There is currently a huge demand for flexible working – over 10 million people in Britain alone are seeking flexibility. And it’s not just working mums! The demand cuts across gender and generations. Yet few employers promote flexible working policies which could give them a real competitive advantage when hiring.
Integrating a flexible approach is becoming essential. Recognising and balancing your employees’ lives outside of work is just as important to ensuring they are productive and delivering in work. In fact, these are often inextricably linked.
Understanding the needs of your employees will help you find what the right balance ultimately means to them and to your business – but it can mean different things to different people, so it must truly be flexible.
1. No one size fits all
Being more flexible and agile can be a real ‘win/win’ for businesses and employees. However, what works for one business may not be right for another. One agency I work with asks new hires about their ideal working time-scale and tailors their role based on it when possible. Others have taken smaller steps by implementing flexi start and finish times whilst maintaining core working hours or extending lunch breaks. Flexibility must be managed in a way that supports your unique business objectives and the productivity of your employees. It may mean rethinking fundamental operational procedures that have been in place for a long time.
2. This is a culture change
This isn’t simply about reduced hours or changing when and where you work. For the most successful companies it is about changing their attitude to flexibility as something that can benefit the individual and the company. To focus on project outcomes and deliverables – not only inputs. Flexible, by its very name, also recognises that we all have the occasional long day, working to deadlines or attending networking events. What’s important is that this is not the norm. Core is a recognition of life outside of work is as important as life in and adapting both to suit everyone’s needs.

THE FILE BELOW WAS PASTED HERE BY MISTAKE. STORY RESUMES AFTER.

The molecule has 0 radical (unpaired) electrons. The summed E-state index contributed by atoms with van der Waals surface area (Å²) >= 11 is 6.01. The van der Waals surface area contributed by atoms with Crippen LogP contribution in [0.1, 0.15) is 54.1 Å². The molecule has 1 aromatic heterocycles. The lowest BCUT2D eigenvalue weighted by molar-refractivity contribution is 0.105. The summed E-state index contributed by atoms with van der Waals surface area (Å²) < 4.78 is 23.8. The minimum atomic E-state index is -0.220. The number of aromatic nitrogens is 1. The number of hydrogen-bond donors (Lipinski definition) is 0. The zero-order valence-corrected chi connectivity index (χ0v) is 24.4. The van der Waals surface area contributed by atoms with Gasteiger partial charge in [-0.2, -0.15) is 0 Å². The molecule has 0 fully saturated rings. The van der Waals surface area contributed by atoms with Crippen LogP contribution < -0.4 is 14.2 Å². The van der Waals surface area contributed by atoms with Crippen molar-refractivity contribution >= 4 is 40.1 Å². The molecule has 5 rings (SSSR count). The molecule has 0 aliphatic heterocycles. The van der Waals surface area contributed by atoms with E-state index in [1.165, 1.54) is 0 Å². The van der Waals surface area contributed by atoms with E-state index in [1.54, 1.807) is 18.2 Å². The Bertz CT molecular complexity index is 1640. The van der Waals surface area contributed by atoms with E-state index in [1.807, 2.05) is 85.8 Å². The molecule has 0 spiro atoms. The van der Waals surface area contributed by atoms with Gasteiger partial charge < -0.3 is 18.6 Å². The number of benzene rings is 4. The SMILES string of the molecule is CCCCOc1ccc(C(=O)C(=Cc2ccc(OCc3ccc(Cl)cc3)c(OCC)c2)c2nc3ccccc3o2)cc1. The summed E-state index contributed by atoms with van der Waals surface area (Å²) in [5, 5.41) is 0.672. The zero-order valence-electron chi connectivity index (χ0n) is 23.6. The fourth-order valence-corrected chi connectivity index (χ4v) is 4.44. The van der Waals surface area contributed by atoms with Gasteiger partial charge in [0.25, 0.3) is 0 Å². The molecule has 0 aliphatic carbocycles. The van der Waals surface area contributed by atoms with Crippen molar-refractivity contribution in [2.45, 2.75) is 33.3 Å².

3. Flexibility is the law
Giving all employees the right to apply to work flexibly is enshrined in UK law and employers are required to deal with any requests in a ‘reasonable manner’. This includes:
Assessing the advantages and disadvantages of the application
Holding a meeting to discuss the request with the employee
Offering an appeal process
An employer can refuse an application if they have a good business reason for doing so. Click here for more information about flexible working laws in the UK.
4. Great managers are the key to making flexibility work for everyone
If you’re managing teams working from different locations or at different times, these tips can help ensure everyone is focused on the end product:
- Define concrete roles and key milestones
- Ensure that outcomes are all aligned and that the project is resourced properly
- Be realistic about your deadlines and what you can achieve to ensure that you have healthy breaks
5. Experienced, flexible, freelance resource is available
In some circumstances, it may help to hire people on a project basis. Additional flexible support, either on a short term or ongoing basis, can be crucial for managing spikes in your business needs. This way it doesn’t impact on the productivity and flexibility of your permanent employees, whilst enabling you to manage your work-flow more effectively.
Resources like The Work Crowd are helping to transform the talent marketplace, especially the way in which businesses and freelancers connect and interact. The platform provides businesses with seamless access to curated, flexible talent in a fast and cost effective way. Projects range from one-off blogs to fixed term maternity contracts.